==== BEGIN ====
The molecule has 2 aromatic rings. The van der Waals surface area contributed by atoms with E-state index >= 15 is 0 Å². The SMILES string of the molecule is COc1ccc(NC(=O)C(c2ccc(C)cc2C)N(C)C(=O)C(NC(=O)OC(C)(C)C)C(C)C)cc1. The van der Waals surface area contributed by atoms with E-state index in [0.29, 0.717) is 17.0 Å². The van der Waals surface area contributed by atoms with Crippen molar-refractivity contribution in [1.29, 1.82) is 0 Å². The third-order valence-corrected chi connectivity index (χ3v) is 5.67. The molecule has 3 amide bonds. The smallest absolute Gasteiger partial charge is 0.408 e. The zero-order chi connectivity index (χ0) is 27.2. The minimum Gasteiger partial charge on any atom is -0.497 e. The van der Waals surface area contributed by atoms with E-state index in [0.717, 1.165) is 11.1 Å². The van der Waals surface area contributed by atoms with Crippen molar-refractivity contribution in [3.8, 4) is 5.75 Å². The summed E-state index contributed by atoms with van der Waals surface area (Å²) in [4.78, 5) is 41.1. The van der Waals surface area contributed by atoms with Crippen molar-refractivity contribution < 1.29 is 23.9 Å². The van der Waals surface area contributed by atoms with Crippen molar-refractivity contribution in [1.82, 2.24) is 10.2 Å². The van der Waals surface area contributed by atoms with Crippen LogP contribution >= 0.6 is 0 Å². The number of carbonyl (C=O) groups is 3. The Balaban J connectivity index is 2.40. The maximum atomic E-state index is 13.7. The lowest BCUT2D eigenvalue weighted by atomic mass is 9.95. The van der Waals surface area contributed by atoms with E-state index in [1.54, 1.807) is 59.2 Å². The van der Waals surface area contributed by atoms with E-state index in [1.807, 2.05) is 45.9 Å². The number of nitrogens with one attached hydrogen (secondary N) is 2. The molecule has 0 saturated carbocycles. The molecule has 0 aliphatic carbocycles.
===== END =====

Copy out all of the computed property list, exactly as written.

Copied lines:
The molecule has 2 aromatic rings. The van der Waals surface area contributed by atoms with E-state index >= 15 is 0 Å². The SMILES string of the molecule is COc1ccc(NC(=O)C(c2ccc(C)cc2C)N(C)C(=O)C(NC(=O)OC(C)(C)C)C(C)C)cc1. The van der Waals surface area contributed by atoms with E-state index in [0.29, 0.717) is 17.0 Å². The van der Waals surface area contributed by atoms with Crippen molar-refractivity contribution in [1.29, 1.82) is 0 Å². The third-order valence-corrected chi connectivity index (χ3v) is 5.67. The molecule has 3 amide bonds. The smallest absolute Gasteiger partial charge is 0.408 e. The zero-order chi connectivity index (χ0) is 27.2. The minimum Gasteiger partial charge on any atom is -0.497 e. The van der Waals surface area contributed by atoms with E-state index in [0.717, 1.165) is 11.1 Å². The van der Waals surface area contributed by atoms with Crippen molar-refractivity contribution in [3.8, 4) is 5.75 Å². The summed E-state index contributed by atoms with van der Waals surface area (Å²) in [4.78, 5) is 41.1. The van der Waals surface area contributed by atoms with Crippen molar-refractivity contribution < 1.29 is 23.9 Å². The van der Waals surface area contributed by atoms with Crippen molar-refractivity contribution in [1.82, 2.24) is 10.2 Å². The van der Waals surface area contributed by atoms with Crippen LogP contribution >= 0.6 is 0 Å². The number of carbonyl (C=O) groups is 3. The Balaban J connectivity index is 2.40. The maximum atomic E-state index is 13.7. The lowest BCUT2D eigenvalue weighted by atomic mass is 9.95. The van der Waals surface area contributed by atoms with E-state index in [1.54, 1.807) is 59.2 Å². The van der Waals surface area contributed by atoms with E-state index in [1.807, 2.05) is 45.9 Å². The number of nitrogens with one attached hydrogen (secondary N) is 2. The molecule has 0 saturated carbocycles. The molecule has 0 aliphatic carbocycles.